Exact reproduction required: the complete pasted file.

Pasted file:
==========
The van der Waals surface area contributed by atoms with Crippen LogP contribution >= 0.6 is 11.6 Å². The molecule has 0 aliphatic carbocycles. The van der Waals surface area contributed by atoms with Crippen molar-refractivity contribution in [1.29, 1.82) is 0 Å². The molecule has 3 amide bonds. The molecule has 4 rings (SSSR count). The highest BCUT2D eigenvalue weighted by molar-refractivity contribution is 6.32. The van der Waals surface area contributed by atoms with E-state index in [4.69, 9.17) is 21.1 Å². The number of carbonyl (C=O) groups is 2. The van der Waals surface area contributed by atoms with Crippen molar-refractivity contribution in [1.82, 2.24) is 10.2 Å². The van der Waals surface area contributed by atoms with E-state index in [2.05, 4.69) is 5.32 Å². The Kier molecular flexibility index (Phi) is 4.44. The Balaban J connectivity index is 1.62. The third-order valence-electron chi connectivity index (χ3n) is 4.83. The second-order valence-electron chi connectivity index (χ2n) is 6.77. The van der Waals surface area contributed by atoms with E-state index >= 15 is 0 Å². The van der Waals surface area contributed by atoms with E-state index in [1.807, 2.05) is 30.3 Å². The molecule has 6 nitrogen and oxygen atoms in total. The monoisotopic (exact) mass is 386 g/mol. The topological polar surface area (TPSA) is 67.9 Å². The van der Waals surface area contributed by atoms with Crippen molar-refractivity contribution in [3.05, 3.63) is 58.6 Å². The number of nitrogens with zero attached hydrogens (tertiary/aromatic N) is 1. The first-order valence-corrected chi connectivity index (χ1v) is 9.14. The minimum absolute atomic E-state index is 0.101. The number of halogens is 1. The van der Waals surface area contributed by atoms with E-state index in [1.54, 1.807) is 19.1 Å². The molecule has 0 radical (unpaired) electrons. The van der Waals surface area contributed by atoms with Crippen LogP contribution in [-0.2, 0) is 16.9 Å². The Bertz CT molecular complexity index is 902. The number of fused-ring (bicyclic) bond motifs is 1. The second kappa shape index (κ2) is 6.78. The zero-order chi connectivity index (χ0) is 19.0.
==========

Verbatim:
The van der Waals surface area contributed by atoms with Crippen LogP contribution >= 0.6 is 11.6 Å². The molecule has 0 aliphatic carbocycles. The van der Waals surface area contributed by atoms with Crippen molar-refractivity contribution in [1.29, 1.82) is 0 Å². The molecule has 3 amide bonds. The molecule has 4 rings (SSSR count). The highest BCUT2D eigenvalue weighted by molar-refractivity contribution is 6.32. The van der Waals surface area contributed by atoms with E-state index in [4.69, 9.17) is 21.1 Å². The number of carbonyl (C=O) groups is 2. The van der Waals surface area contributed by atoms with Crippen molar-refractivity contribution in [1.82, 2.24) is 10.2 Å². The van der Waals surface area contributed by atoms with E-state index in [2.05, 4.69) is 5.32 Å². The Kier molecular flexibility index (Phi) is 4.44. The Balaban J connectivity index is 1.62. The third-order valence-electron chi connectivity index (χ3n) is 4.83. The second-order valence-electron chi connectivity index (χ2n) is 6.77. The van der Waals surface area contributed by atoms with E-state index >= 15 is 0 Å². The van der Waals surface area contributed by atoms with E-state index in [1.807, 2.05) is 30.3 Å². The molecule has 6 nitrogen and oxygen atoms in total. The monoisotopic (exact) mass is 386 g/mol. The topological polar surface area (TPSA) is 67.9 Å². The van der Waals surface area contributed by atoms with Crippen molar-refractivity contribution in [3.05, 3.63) is 58.6 Å². The number of nitrogens with zero attached hydrogens (tertiary/aromatic N) is 1. The first-order valence-corrected chi connectivity index (χ1v) is 9.14. The minimum absolute atomic E-state index is 0.101. The number of halogens is 1. The van der Waals surface area contributed by atoms with E-state index in [1.54, 1.807) is 19.1 Å². The molecule has 0 radical (unpaired) electrons. The van der Waals surface area contributed by atoms with Crippen LogP contribution in [-0.2, 0) is 16.9 Å². The Bertz CT molecular complexity index is 902. The number of fused-ring (bicyclic) bond motifs is 1. The second kappa shape index (κ2) is 6.78. The zero-order chi connectivity index (χ0) is 19.0.